Chen slammed for independent stance
China and the U.S. repeated their opposition to Taiwan independence after Chen Shui-bian was quoted in media as saying his re-election victory is "a mandate to push for sovereignty."
The Taiwan Affairs Office of the State Council criticized Chen for his "stubborn adherence" to independence, said a report of the Xinhua news agency.
"Chen has once again wantonly advocated Taiwan independence," an unnamed spokesman was quoted as saying in the Xinhua report.
According to the report, the spokesman said: "Chen's comments in an interview with The Washington Post clearly and unmistakably show a continuous push for Taiwan independence and a stubborn stance for splitting Taiwan from China."
Meanwhile, U.S. State Department spokesman Richard Boucher said the U.S. opposed "any unilateral steps that change the status quo across the Taiwan Straits."
Chen's comments came after a highly disputed election win by 0.2 percentage point.
His election victory was followed by street protests, legal action to force a recount and wide guesses that he faked his own shooting on the eve of the March 20 poll to win sympathy votes.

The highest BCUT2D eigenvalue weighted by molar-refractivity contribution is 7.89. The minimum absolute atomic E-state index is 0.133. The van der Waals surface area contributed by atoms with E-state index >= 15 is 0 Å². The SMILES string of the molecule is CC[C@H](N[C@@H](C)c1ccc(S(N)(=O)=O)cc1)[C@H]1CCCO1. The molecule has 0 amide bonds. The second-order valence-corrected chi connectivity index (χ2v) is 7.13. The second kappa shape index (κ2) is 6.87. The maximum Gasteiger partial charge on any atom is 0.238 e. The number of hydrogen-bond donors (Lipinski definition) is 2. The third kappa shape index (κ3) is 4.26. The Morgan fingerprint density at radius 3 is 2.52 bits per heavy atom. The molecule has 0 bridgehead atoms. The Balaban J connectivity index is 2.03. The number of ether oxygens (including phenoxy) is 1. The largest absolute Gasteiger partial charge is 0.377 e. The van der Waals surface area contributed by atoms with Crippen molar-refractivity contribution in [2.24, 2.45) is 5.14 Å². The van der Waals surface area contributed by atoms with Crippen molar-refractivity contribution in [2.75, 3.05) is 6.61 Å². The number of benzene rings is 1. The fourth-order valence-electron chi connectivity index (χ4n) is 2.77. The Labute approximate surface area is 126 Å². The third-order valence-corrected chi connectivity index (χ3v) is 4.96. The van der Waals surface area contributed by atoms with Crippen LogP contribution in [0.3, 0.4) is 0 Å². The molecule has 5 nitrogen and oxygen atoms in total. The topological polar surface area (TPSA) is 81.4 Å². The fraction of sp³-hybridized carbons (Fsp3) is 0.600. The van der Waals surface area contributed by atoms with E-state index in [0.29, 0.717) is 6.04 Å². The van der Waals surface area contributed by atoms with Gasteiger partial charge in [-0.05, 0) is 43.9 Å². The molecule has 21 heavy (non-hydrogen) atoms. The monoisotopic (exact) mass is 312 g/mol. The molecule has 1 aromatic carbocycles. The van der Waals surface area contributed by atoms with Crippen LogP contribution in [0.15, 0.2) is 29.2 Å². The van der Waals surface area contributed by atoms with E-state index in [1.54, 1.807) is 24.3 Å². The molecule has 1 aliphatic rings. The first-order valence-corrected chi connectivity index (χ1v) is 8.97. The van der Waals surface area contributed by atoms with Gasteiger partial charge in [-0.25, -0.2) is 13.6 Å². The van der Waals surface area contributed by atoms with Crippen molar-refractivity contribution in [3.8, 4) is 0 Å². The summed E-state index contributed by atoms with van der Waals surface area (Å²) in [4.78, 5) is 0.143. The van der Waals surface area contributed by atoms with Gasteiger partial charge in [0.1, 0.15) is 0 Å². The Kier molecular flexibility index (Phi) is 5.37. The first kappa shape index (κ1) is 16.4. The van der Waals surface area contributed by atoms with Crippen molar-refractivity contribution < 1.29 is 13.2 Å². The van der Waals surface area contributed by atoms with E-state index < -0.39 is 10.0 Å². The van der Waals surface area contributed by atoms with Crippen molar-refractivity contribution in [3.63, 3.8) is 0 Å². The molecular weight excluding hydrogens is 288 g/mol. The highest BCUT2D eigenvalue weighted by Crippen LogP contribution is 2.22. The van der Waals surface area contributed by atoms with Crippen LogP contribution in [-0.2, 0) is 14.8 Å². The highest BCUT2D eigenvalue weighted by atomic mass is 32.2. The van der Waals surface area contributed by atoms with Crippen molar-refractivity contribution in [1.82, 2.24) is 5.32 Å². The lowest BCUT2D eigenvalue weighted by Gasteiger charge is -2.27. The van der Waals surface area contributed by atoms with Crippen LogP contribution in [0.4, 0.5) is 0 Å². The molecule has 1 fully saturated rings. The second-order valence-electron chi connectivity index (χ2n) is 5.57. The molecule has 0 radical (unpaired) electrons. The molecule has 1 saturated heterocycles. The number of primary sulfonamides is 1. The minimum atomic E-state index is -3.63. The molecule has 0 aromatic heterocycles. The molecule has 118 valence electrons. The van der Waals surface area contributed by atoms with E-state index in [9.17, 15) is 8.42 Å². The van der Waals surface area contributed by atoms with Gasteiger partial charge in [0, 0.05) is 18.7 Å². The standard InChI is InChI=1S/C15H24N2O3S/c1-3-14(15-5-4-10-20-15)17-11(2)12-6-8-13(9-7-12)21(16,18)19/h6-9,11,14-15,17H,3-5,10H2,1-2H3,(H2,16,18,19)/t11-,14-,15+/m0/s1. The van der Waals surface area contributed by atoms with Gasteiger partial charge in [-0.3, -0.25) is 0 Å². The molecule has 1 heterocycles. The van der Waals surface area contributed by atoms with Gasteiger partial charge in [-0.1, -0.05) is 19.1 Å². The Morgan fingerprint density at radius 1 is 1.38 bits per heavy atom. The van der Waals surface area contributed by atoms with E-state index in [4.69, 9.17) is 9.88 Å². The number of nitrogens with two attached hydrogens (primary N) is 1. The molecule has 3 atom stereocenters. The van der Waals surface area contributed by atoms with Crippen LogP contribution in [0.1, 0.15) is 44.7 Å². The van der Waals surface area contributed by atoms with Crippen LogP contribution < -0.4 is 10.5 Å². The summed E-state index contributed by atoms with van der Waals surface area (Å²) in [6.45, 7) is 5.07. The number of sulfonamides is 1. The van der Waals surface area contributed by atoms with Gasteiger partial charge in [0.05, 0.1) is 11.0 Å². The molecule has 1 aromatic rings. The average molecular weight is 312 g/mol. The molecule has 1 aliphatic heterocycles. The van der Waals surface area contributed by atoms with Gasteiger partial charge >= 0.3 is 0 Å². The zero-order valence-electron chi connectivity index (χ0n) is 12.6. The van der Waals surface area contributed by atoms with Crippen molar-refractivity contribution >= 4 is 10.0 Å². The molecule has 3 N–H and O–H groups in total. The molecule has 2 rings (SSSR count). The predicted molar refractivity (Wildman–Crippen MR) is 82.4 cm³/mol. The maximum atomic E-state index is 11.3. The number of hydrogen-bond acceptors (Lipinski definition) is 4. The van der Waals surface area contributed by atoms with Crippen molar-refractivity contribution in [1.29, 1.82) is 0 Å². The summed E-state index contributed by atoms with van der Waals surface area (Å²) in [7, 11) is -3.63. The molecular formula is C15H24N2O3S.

Chen said the island plans to enact a new "tailor-made, efficient constitution" in 2008, according to a transcript of his Washington Post interview printed by the China Post in Taipei. "This is just a timetable for our constitutional reform," he said in the transcript.
At a Washington press briefing, Boucher said Chen pledged in his 2000 inaugural address not to declare independence, not to change the name of the island, not to add the state-to-state doctrine into the constitution and not to promote a referendum to change the status quo, Boucher said.
"We appreciate those pledges from 2000 and the subsequent reaffirmations of it, and we still take it very seriously," Boucher said, according to the agency's Web site.
Taiwan's opposition parties weighed into the debate against Chen. Su Chi, a member of the National Security Division of the National Policy Foundation, a research division of the main opposition Nationalist Party -- Kuomintang, said the timing for Chen's remarks was "awkward."
"I was a little surprised that the strong hardline comments came out so soon after the election," Su said.
Another opposition party, the People First, accused Chen of "saying one thing to the people of Taiwan and another thing to the Washington Post," the China Post reported.
Chen Shui-bian and "Vice President" Annette Lu Tuesday signed and submitted a letter of consent to the "Taiwan High Court" allowing for a recount of the March 20 election.
Chen and Lu submitted the letter after the court confirmed it had received at 11pm on Monday the pan-blue camp's suit seeking to invalidate the result of the election.
In addition to the agreement from Chen and Lu, the court also requires agreement from the "Central Election Commission (CEC)" and its local branch offices to begin to recount, because Chen, Lu, the CEC and its branch offices were listed as defendants.
Once all the agreements have been collected, judges can skip hearings and order to begin a recount.